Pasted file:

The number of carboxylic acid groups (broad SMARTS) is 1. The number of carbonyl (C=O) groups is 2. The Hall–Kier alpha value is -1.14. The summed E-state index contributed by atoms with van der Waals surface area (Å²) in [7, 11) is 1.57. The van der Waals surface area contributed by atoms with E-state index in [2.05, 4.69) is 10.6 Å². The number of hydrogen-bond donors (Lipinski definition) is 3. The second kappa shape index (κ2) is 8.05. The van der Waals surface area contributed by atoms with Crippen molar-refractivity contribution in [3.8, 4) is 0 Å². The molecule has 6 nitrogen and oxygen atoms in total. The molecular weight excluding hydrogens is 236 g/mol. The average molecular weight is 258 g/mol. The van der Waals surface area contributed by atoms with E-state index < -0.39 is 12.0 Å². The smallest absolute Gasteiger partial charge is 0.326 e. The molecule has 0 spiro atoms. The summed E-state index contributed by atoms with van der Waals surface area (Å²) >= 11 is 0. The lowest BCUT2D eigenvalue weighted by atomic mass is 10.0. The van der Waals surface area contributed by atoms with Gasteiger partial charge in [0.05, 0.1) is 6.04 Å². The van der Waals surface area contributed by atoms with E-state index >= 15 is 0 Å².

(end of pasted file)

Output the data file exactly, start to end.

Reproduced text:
The number of carboxylic acid groups (broad SMARTS) is 1. The number of carbonyl (C=O) groups is 2. The Hall–Kier alpha value is -1.14. The summed E-state index contributed by atoms with van der Waals surface area (Å²) in [7, 11) is 1.57. The van der Waals surface area contributed by atoms with E-state index in [2.05, 4.69) is 10.6 Å². The number of hydrogen-bond donors (Lipinski definition) is 3. The second kappa shape index (κ2) is 8.05. The van der Waals surface area contributed by atoms with Crippen molar-refractivity contribution in [3.8, 4) is 0 Å². The molecule has 6 nitrogen and oxygen atoms in total. The molecular weight excluding hydrogens is 236 g/mol. The average molecular weight is 258 g/mol. The van der Waals surface area contributed by atoms with E-state index < -0.39 is 12.0 Å². The smallest absolute Gasteiger partial charge is 0.326 e. The molecule has 0 spiro atoms. The summed E-state index contributed by atoms with van der Waals surface area (Å²) >= 11 is 0. The lowest BCUT2D eigenvalue weighted by atomic mass is 10.0. The van der Waals surface area contributed by atoms with Gasteiger partial charge in [0.05, 0.1) is 6.04 Å². The van der Waals surface area contributed by atoms with E-state index >= 15 is 0 Å².